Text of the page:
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I have an interfaces for my data tier that supply common methods like insert, update, delete, getQuery.

Sometimes I want to add a method that handles the repository. I noticed that I can do almost everything using those common method that the interface supply. The only thing I cannot do is "Include".

I have doubts whether to add the Include method to the db interfaces so my business tier can do everything without being depend on the entity framework (system.data.entities).

What is the workaround for this problem?

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There's not really a workaround. Adding Include to your DB interfaces (IObjectSet) is a common approach to solving this problem. As far as your concern about being tied too closely to Entity Framework, well, I'd say that switching ORMs completely down the road will be quite a bit of work regardless whether you add this extension method. I wouldn't worry about it.

Here's a blog post from Julie Lerman on adding the Include extension method

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@Adam Rackis: Adding include forces the data layer to implement include. Do you really believe I can rely on that Include will be in other or/ms?? –  Naor Apr 26 '11 at 4:02
    
Of course not. Any ORM you use is going to have specific features it uses—like Include. I think avoiding these features so you can swap in a different ORM down the road is a misplaced priority. Swapping ORMs is always going to be a nightmare. –  Adam Rackis Apr 26 '11 at 4:05
    
@Adam Rackis: Julie Lerman expose the include method to the data layer. He don't speak about expose it outside. –  Naor Apr 26 '11 at 4:08
    
She adds it to the IObjectSet interface, which is how your business layer would communicate to your data layer. From your question that seems to be what you're talking about. If not, can you supply some more code? –  Adam Rackis Apr 26 '11 at 4:17
    
@Adam Rackis: I can't see where she adds it but I believe you :) Do you know maybe where is the place for common queries for an entity? I mean, I can add class that extends the base repository but that would be a lot of work for one method. This is the reason I was looking to expose Include - so that I can create queries outside of the data tier. But where is the plase for common queries for an entity? –  Naor Apr 26 '11 at 4:53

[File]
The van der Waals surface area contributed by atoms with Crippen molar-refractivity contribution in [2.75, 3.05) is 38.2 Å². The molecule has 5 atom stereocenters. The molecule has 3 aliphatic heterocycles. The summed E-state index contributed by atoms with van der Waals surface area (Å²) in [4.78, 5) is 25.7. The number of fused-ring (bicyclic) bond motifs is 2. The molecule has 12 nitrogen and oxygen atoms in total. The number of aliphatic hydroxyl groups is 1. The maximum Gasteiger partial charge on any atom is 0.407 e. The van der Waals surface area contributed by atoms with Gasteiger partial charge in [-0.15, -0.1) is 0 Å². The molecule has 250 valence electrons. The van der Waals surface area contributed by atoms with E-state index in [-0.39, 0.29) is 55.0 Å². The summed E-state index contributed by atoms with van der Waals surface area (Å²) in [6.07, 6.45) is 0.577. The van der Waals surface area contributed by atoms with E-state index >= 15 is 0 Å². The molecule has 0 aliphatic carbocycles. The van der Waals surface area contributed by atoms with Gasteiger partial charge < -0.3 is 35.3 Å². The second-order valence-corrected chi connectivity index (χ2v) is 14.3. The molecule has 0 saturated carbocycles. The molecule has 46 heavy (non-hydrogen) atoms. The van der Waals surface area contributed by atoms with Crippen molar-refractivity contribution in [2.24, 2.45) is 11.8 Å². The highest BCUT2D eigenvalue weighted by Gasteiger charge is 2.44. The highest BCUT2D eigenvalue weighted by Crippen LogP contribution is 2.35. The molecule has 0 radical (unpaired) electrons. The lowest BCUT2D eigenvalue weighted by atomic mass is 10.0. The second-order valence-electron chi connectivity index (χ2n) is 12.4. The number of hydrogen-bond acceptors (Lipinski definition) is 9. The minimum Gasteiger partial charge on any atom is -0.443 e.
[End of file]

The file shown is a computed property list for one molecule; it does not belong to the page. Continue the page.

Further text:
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Exposing custom Include wrapper will not make your upper layers dependent on EF. Include will became part of your DAL layer public interface. Making decisions like "what if I decide to change ORM?" is really bad way to make your application - build working solution and then improve it if you have time do it. Switching to other ORM is really rare and planning your application to support that switch is in 99% cases waste of time and waste of money. Your responsibility is to deliver working solution in time not extensible solution three months later.

The only disadvantage with exposed Include can be unit testing and mocking - this requires hiding EF related Includes to DAL internals so that it can be mocked. That is probably solved in your previous question.

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I am very confused.. I have silly question.. Why am I bothering to do specific tiers and modules with separation of concerns if not for the day I would like to replace one tier?.. Thank you for all your responses. –  Naor Apr 26 '11 at 7:55
    
@Naor: You are doing it to make your code maintainable. There is still very big difference to write maintainable and modular code. The latter one requires much more effort and very deep upfront analysis. –  Ladislav Mrnka Apr 26 '11 at 7:57
    
Well said Ladislav +1 To reiterate, writing separate tiers makes you code testable and by extension maintainable. –  Adam Rackis Apr 26 '11 at 19:03
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